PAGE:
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Japan "Wakes Up," Joins China-led Development Bank (And Then Backs Out)

It’s official: the US is on its own when it comes to opposing the China-led Asian Infrastructure Investment Bank (see here for full summary of AIIB developments). We suppose it was only a matter of time, but news that Japan will seek membership in a matter of months will likely still come as somewhat of a surprise to Washington, given the otherwise tenuous relationship between the two countries and considering Japan’s leadership role in the ADB. Nevertheless, the Japanese have apparently come to the same conclusion as Australia and South Korea: not joining simply isn’t an option no matter how loudly the US protests. Here’s more from FT:

Japan is likely to join the Asian Infrastructure Investment Bank within a few months, according to the country’s ambassador to Beijing, a move that would see Tokyo break ranks with Washington and leave the US as the only big holdout.


Masato Kitera told the Financial Times he agreed with Japanese business leaders’ belief that the country would sign up to the China-led development bank by June.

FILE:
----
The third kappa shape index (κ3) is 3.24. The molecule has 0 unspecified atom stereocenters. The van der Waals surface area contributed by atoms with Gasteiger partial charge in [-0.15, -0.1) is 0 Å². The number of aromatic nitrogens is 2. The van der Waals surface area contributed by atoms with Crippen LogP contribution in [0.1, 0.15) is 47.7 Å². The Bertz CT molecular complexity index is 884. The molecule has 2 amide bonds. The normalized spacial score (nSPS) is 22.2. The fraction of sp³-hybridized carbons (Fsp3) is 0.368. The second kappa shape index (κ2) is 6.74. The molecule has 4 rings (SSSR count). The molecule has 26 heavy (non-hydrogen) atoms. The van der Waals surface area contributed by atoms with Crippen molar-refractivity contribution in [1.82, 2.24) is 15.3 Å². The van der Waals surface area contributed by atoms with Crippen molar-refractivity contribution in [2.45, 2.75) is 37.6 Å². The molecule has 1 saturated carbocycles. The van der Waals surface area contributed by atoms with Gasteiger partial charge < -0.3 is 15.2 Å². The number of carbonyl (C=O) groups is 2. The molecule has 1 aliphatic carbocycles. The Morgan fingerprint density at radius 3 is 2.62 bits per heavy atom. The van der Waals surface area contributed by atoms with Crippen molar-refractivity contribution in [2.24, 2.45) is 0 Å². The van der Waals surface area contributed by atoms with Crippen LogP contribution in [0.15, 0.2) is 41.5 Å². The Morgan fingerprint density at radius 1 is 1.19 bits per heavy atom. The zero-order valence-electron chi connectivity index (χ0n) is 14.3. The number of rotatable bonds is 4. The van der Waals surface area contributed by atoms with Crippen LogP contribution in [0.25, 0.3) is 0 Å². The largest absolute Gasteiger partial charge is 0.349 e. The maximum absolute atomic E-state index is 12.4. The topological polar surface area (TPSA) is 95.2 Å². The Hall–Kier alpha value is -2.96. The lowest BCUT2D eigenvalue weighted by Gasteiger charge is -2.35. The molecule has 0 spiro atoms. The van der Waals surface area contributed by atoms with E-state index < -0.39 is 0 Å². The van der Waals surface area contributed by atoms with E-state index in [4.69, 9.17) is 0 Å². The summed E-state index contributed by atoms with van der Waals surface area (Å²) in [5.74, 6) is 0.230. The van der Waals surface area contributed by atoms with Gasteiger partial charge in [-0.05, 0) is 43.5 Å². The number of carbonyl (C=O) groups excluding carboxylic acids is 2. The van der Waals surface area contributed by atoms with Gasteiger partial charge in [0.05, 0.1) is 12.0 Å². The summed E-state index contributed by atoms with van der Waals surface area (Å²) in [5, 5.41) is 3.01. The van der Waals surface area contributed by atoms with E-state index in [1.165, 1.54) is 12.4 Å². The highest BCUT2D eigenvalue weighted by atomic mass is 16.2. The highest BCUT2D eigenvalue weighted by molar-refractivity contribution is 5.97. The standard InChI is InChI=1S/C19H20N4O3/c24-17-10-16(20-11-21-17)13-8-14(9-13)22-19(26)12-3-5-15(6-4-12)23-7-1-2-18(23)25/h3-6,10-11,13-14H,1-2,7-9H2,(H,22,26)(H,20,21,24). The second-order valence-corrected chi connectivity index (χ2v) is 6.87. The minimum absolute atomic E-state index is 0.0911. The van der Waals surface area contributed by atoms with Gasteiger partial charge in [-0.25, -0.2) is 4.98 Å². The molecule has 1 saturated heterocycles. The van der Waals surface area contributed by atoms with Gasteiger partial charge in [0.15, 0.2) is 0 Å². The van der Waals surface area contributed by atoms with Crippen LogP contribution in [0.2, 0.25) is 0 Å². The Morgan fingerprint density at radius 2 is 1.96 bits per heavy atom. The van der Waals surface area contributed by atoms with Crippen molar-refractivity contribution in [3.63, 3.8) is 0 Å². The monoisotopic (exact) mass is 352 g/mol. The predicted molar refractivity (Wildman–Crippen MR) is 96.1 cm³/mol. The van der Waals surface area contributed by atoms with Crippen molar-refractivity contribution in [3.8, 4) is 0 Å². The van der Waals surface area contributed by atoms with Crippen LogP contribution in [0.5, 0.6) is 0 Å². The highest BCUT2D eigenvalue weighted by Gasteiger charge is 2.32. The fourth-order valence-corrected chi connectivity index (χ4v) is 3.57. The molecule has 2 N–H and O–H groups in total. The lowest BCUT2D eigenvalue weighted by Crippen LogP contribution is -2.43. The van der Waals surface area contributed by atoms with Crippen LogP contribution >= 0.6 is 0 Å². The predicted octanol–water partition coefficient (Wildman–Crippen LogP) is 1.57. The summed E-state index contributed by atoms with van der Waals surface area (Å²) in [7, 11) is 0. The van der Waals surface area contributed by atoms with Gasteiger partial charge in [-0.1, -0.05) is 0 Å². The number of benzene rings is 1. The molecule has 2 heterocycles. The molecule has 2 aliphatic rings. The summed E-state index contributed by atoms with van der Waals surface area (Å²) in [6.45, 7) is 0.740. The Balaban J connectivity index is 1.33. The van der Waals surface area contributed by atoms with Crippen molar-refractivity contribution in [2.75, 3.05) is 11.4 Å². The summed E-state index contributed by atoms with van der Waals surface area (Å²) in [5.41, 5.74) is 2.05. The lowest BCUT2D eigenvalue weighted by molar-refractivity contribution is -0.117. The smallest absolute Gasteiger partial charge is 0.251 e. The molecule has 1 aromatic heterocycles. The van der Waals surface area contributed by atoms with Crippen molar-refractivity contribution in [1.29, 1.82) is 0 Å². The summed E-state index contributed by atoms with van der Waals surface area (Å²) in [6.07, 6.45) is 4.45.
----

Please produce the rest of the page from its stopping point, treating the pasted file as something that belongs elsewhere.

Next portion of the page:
“The business community woke up late, but now they have mounted a big campaign for the AIIB which appears to be very effective,” Mr Kitera said…


A Japanese move to join the bank would be a reversal of rhetoric and, for China, the biggest coup yet given the fractious relationship between the two Asian powers.


Japan also has strong links to the rival Asian Development Bank, the head of which it traditionally appoints, and has in the past questioned the need for a new bank...


No country was seen to be as supportive of the US position as Japan — in part because many officials in both countries saw the AIIB as a direct challenge to the Japanese-controlled Asian Development Bank.


But Japanese executives look on China’s ambitious plans to help build infrastructure in the region as a huge business opportunity, as well as a chance to help repair frayed relations.

So in the end, money does indeed talk, and the possibility that the $50 billion venture may serve to shore up relations between Beijing and Tokyo has apparently proven sufficient to outweigh “concerns” about the fund’s lending standards. Of course, as we’ve noted on any number of occasions, the only real concerns about the bank revolve around the degree to which China uses the institution as an instrument of foreign policy, something Beijing has sought to play down even as it pushes for loans to be denominated in yuan. The ball is now in Washington’s court in terms of adopting a stance towards the bank that strikes a face-saving balance between caution and acceptance. 

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Meanwhile, someone in Washington called someone in Tokyo as indicated by the following which came across on Bloomberg Monday evening: